The current challenge of the Web is how to sort out from among all the available information, that which is of importance to the user and then to present that information in such a way that the user is both empowered by it and integrated with it. This will become increasingly important as the volume of available information grows and the speed with which the information is handled and transmitted increases.
You explode off the wall, milking the slingshot effect of your lightening fast turn for all it's worth. The image of the Russian, although blurred for an instant by some local interference (perhaps a hovercraft with a "dirty" inductor signature whizzing past the natatorium), indicates your pre-race planning and training were not in vain. You are in the lead for the first time in the race. The computer in Sydney, using multi-heuristic algorithms, is combining the digitized information from all ten swimming sites around the world in real-time into a single composite data signal. This composite signal is continuously transmitted via x-ray laser uplink to the satellite grid of the Web. The natatorium's computer, in turn, is continuously downloading the data stream from the Web, rendering a series of spatial images in your frame of reference. These images are sent, 60 times per second, by radio signal to your goggles. You are in the midst of a three dimensional Virtual Race. Your competitors, receiving similarly personalized images, are a hundred, a thousand, or perhaps ten thousand miles away. For you, however, they are within spitting distance.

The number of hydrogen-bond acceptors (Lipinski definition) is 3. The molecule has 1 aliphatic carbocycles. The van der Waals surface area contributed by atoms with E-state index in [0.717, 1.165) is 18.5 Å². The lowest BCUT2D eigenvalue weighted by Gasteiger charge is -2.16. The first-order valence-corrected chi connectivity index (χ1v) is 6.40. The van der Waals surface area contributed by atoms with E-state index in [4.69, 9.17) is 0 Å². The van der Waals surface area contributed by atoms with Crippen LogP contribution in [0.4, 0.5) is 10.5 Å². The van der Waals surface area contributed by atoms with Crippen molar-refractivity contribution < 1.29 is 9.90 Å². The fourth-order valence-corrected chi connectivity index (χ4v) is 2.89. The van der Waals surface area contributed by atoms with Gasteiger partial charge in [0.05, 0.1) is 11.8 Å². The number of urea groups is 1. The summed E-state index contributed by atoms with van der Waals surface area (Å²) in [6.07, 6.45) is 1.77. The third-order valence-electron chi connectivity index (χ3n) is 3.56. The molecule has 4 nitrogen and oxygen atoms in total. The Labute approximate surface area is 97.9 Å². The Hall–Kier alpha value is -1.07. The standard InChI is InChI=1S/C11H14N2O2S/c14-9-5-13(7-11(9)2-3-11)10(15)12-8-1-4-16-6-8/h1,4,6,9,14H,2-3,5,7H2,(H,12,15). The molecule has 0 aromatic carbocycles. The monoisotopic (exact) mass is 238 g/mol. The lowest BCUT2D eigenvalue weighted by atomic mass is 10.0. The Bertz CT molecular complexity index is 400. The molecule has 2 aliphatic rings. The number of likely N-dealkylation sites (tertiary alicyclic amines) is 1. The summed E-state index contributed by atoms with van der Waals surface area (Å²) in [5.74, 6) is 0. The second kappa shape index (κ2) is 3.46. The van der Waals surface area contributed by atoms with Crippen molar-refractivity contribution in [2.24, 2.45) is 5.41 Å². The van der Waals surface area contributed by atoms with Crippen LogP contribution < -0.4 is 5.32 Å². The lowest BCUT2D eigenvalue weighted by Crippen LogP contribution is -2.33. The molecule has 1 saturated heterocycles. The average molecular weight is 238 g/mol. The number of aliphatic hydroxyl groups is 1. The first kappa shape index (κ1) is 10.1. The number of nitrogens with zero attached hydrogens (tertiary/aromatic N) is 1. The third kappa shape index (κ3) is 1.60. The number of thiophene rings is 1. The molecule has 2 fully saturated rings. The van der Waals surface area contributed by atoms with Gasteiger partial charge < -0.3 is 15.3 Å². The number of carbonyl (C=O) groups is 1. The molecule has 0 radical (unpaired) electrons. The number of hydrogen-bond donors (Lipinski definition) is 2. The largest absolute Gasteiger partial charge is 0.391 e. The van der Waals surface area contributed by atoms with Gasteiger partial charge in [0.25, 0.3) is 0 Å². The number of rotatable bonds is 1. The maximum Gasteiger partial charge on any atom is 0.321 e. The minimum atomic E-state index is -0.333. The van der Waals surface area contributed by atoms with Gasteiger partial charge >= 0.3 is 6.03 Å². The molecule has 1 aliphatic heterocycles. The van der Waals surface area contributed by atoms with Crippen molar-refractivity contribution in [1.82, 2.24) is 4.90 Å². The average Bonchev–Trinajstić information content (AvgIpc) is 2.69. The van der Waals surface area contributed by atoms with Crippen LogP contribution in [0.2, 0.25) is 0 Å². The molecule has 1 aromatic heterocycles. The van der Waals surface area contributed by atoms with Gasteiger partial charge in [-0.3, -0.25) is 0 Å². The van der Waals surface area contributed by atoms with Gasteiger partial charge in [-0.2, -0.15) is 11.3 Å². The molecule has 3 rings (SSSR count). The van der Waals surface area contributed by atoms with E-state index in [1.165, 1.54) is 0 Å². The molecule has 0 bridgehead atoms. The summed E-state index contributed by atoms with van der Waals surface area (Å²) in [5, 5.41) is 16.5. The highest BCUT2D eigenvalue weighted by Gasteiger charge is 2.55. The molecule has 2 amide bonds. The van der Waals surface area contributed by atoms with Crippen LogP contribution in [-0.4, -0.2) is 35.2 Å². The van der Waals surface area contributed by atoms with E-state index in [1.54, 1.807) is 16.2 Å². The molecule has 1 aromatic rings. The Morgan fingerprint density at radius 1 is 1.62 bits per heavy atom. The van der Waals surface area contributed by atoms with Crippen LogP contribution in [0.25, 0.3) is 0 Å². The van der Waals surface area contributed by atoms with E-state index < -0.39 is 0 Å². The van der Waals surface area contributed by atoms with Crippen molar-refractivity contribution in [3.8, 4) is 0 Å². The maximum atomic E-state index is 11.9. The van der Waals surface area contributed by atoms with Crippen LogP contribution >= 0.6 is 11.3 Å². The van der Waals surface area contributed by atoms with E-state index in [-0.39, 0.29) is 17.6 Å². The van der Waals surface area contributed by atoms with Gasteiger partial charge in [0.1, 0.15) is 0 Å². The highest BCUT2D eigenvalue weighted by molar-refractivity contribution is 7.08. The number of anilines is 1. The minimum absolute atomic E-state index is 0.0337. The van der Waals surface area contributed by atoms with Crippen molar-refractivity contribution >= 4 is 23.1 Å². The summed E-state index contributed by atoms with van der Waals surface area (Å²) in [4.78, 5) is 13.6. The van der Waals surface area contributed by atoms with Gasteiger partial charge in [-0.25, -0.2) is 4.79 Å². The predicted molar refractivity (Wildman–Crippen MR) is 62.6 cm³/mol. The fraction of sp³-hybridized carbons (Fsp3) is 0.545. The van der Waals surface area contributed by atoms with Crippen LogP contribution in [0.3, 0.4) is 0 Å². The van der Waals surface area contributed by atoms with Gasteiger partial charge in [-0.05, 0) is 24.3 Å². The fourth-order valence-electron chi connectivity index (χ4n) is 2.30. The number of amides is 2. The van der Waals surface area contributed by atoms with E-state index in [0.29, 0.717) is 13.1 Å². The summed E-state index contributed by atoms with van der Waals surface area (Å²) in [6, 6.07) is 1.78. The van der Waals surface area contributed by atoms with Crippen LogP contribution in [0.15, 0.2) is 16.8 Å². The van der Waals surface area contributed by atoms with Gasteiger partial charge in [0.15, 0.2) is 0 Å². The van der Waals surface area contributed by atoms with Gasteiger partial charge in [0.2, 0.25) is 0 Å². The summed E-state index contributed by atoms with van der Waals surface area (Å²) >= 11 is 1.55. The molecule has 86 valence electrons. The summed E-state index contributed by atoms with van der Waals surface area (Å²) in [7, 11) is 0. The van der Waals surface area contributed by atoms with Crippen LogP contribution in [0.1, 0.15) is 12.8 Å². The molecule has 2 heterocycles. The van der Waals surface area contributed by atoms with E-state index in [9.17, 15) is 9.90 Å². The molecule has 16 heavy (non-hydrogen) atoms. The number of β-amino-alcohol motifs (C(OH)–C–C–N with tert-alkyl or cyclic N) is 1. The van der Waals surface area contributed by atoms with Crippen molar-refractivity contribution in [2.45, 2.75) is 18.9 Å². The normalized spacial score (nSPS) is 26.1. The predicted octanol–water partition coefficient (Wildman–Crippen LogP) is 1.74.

The advent of instantaneously available information will change the way we live and what we expect from the world around us. It will allow us to more accurately tailor our environment to our needs and desires. Information can connect us more concretely with the real world or remove us more completely from it.
You continue taking longer and faster strokes than the Russian, gaining another foot on him. A last glance douses any worry about an outside smoke threat from the Chinese guy in the wall lane and you bury your head for the last few strokes into the touch pad. The virtual scoreboard with the little HyTek and Colorado logos in the corner immediately flashes into view with your lane and time highlighted with a flashing "WR" beside it. You stab your fist toward the ceiling in a solitary celebration of victory. As you collapse onto your back to stroke out a recovery lap you switch "channels" with a pre-programmed combination of eye blinks. The latest rerun of McGyver flashes into view.
Hey. It could happen. v
© H2Ouston Swims, Inc. 1996